Green School Bali

Sustainable Leaders of Our Future

After years of home-schooling their children in Bali, Cynthia Hardy and her husband John, dreamed about enrolling their children in an institution that offered more than education in maths, grammar and history. Inspired by Alan Wagstaff’s Book “Three Springs”, John Hardy started to envision creating such school by himself: a school applying a new educational model, with sustainability at its core. An institute that wasn’t just about teaching, but about creating a wholistic learning community.

Millennium Bridge Leading to the Campus I Photo - IBUKU

Millennium Bridge Leading to the Campus I Photo - IBUKU

The final impulse was given by Al Gore’s movie ”Inconvenient Truth”, calling for action to pursue the vision: educating children by focussing on sustainability, surrounded by enchanting nature.

This was back in summer of 2006. In November of the same year a bamboo bridge crossing Ayung River, supposed to lead to the future campus, was completed. Its finalisation marked the first decisive step of the idea becoming reality. A bridge entirely made of bamboo spanning 23 meters across Bali’s longest river.

Symbol of sustainable architecture

In collaboration with a team of architects, designers and engineers, amongst them Hardy’s daughter Elora with her company IBUKU, a school complex was designed. Space, lightness, connecting with nature: a campus without walls, entirely made of bamboo.

Giant Bamboo Harvest I Photo - IBUKU

Giant Bamboo Harvest I Photo - IBUKU

From the very beginning, it was clear bamboo would be the only material used. Bamboo is a giant grass found in tropical and subtropical regions. The plant’s fibre is strong as steel, flexible at the same time and extremely light. Due to its enormous growing speed – up to one meter a day – giant bamboo is a highly efficient CO2 absorber. In 3 to 4 years the plant is ready to be harvested, without causing any deforestation. After cutting bamboo off the trunk, the remaining stem develops a new shoot, which can be harvested within a couple of years. In short, bamboo is the most sustainable existing construction material and the ideal match for an eco-conscious institution.

The “Heart” of Green School I Photo - IBUKU

The “Heart” of Green School I Photo - IBUKU

Campus Immersed in Nature I Photo - Green School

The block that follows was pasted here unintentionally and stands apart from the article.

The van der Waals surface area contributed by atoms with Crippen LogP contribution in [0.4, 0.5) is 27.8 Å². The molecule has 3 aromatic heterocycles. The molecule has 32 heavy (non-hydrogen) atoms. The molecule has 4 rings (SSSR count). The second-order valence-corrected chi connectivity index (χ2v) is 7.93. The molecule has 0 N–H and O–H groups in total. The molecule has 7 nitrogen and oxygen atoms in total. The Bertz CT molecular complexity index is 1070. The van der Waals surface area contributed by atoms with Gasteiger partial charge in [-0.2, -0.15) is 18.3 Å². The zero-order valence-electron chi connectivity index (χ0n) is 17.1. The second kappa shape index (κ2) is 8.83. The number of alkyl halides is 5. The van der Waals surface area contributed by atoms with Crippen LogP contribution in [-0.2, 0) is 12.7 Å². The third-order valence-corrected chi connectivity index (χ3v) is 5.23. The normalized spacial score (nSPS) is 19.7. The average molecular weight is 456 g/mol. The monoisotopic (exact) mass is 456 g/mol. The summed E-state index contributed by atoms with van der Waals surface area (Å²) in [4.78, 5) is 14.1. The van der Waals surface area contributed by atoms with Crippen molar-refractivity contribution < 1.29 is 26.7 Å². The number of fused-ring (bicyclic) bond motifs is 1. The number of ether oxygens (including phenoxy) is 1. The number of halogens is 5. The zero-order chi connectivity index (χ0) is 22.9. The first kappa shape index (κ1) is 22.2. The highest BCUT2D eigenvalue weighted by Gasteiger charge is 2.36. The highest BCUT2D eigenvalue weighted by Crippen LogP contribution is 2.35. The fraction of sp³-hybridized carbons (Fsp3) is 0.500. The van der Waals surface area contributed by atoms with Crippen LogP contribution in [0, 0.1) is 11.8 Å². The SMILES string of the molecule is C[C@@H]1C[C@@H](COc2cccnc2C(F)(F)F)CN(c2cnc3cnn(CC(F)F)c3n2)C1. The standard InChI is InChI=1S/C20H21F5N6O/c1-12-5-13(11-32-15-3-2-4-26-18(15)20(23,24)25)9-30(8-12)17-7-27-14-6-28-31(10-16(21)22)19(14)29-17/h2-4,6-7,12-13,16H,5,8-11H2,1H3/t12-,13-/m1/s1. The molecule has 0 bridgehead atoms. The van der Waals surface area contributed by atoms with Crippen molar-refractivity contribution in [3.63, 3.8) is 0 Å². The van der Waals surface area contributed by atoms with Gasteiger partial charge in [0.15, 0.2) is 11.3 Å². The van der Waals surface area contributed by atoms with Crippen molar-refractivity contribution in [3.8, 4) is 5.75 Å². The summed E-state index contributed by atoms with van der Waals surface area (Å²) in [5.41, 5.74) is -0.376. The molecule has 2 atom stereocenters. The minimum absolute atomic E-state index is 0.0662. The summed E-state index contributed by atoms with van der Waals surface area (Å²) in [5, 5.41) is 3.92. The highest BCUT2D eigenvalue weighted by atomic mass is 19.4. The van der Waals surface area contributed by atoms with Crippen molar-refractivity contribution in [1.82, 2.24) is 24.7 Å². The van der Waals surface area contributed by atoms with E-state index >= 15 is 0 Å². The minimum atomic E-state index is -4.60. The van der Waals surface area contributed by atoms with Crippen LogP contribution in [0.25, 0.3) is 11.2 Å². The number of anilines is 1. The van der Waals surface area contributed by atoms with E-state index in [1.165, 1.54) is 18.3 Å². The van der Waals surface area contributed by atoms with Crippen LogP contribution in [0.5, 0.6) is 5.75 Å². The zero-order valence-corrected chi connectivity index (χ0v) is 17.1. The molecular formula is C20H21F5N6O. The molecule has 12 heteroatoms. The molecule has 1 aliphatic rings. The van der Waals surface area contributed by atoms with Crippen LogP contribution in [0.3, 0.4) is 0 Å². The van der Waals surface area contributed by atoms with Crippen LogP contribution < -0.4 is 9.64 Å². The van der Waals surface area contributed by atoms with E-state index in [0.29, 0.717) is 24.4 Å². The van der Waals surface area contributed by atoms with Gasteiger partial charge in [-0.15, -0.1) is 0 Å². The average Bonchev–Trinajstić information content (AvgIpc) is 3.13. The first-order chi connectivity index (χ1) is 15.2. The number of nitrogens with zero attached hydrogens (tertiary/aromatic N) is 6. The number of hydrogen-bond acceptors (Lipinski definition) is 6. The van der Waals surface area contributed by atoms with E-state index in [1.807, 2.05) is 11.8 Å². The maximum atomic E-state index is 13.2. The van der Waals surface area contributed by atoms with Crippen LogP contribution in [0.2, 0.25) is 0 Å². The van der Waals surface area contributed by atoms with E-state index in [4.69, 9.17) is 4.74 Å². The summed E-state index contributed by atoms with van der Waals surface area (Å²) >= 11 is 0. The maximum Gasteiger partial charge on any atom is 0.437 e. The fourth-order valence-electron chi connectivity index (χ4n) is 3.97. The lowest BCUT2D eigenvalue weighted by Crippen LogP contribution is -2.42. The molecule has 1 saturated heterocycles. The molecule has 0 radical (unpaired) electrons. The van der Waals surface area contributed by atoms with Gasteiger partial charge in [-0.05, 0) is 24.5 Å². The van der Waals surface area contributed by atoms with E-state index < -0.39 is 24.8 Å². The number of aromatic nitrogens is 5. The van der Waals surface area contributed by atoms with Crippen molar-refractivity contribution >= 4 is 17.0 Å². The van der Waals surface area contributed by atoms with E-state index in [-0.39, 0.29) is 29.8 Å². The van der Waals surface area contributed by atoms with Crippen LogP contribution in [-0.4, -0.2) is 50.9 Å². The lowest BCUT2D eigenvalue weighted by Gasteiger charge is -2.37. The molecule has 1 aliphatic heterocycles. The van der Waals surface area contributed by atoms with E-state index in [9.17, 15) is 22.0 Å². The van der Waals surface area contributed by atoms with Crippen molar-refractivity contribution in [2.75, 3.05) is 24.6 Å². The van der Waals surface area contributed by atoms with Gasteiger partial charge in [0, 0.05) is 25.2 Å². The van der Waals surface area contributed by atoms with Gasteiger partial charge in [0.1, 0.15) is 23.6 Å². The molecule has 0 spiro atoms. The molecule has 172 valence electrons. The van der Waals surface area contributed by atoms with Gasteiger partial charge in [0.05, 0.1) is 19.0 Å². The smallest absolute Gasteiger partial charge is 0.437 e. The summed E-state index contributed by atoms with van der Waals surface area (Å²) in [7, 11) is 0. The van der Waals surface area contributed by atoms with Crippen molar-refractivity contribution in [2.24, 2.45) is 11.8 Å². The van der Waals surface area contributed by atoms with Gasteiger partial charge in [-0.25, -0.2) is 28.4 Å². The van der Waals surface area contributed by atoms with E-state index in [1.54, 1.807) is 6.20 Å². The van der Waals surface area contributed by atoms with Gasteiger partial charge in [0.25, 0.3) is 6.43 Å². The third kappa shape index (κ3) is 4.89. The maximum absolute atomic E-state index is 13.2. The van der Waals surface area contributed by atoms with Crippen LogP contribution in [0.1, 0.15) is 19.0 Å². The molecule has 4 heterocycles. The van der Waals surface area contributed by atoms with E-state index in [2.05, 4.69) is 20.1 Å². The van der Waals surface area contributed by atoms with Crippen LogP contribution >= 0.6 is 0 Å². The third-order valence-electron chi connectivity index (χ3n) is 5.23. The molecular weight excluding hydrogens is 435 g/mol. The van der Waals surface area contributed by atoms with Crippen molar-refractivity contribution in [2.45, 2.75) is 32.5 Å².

Campus Immersed in Nature I Photo - Green School

Living Sustainability
Generating Renewable Energy I Photo - Green School

Generating Renewable Energy I Photo - Green School

At Green School the meaning of green is taken to another level. Energy generated through solar panels and a hydroelectric power station by the river, contribute to the school’s renewable energy strategy. Water filtration systems assure drinkable water for the kids as well as for the entire community. For lunch mostly school-grown vegetables and fruits are served. Banana leaves used as plates get biodegraded in the school’s own compost station. In this way, no extra water for cleaning dishes is wasted. The compost formed by food leftovers is used as fertiliser for the school’s permaculture gardens. Even human waste is turned back into the cycle through a sewage system, generating fertiliser as an outcome. An eco-friendly school bus, fuelled with used cooking oil converted into biodiesel, is at the student’s disposal.

Education with all senses

Immersed in the Balinese Jungle and rice fields, along the Ayung river, the school is located about half an hour southwest of Ubud. In 2008 Cynthia and John Hardy opened the doors to 90 students. Today over 500 children and teenagers are taught, coming from Indonesia and other 40 different counties. Even digital nomad parents can make use of the complex, having their own dedicated area, while their sons and daughters attend lessons. Green School’s students are taught in and close to nature, experimenting and learning the importance of a sustainable lifestyle. Like the no-wall building structure, there are no creative limitations whatsoever.